Justia columnist and Cornell law professor Michael Dorf comments on the Supreme Court's recent, 5-4 decision in Arizona Free Enterprise Club's Freedom Club PAC v. Bennett. Dorf explains the Arizona campaign finance system at issue, which the Court struck down, and comments generally on the Court's approach to campaign finance, which he argues leaves loopholes that millionaire candidates can easily exploit. Dorf also explains the difference between "leveling up," where less wealthy candidates receive public money, and "leveling down," where wealthier candidates are limited in what they can spend – and notes how the Court has ruled on both approaches to campaign finance.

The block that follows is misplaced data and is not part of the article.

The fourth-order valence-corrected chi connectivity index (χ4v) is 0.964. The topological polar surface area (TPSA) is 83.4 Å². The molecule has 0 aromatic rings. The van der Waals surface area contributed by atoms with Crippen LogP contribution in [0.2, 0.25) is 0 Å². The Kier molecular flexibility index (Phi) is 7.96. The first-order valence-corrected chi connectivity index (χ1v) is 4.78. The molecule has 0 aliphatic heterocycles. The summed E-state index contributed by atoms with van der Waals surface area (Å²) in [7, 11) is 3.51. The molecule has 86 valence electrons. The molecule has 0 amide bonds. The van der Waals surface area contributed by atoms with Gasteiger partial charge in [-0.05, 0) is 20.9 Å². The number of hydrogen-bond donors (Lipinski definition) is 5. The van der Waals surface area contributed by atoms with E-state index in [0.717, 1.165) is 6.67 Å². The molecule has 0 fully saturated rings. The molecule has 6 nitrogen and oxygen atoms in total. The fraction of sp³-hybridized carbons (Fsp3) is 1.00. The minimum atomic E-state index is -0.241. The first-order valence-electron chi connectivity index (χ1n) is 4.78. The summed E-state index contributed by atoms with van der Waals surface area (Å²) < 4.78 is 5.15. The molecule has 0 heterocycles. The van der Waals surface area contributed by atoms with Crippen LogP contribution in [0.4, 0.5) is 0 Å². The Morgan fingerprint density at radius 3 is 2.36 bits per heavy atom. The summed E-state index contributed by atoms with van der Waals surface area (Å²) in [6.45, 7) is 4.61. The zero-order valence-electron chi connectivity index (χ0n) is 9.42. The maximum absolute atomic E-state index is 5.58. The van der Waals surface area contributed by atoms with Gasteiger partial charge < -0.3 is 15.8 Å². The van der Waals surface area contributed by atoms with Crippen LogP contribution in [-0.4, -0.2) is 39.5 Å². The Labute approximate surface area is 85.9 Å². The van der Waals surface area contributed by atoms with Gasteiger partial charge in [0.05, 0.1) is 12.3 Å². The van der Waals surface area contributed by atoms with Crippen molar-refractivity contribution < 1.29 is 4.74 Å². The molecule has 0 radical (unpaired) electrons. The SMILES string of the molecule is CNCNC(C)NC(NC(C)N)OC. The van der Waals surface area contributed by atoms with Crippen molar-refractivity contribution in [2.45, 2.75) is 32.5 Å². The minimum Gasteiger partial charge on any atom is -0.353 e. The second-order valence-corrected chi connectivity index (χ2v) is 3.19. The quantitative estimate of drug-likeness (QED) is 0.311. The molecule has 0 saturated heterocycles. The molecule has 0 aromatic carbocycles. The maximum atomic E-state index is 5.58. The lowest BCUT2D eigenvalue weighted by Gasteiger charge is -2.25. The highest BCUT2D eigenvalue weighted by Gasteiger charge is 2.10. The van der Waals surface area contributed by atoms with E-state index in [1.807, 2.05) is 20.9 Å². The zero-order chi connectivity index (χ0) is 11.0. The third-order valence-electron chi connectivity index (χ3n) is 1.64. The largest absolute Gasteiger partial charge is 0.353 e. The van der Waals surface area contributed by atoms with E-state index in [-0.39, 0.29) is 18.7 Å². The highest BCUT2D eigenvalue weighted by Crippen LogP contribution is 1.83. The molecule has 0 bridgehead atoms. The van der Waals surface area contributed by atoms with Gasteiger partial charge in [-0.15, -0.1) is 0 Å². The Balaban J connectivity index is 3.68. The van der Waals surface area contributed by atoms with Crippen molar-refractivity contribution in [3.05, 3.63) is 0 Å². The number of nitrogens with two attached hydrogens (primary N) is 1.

Justia columnist and former counsel to the president John Dean comments on the second trial of former Illinois Governor Rod Blagojevich, on charges related to a number of instances of political corruption – one of which, perhaps most famously, relates to filling then-President-elect Obama’s open Senate seat. (Obama himself played no part in the scheme). Dean explains why, in Blagojevich’s first trial, he was convicted on only one count, whereas in this second trial, the jury found him guilty on 17 of 20 counts. Dean also covers the unusual voting system that the jury used during its deliberation and offers telling samples of the recordings that led to the conviction. In addition, he parallels Blagojevich’s defense with Nixon’s, and considers – based on conversations with a number of sentencing experts – what sentence Blagojevich may receive. Finally , Dean concludes that any appeal will likely fail, as the judge who oversaw the trial is seen as too intelligent and able to have erred on the law.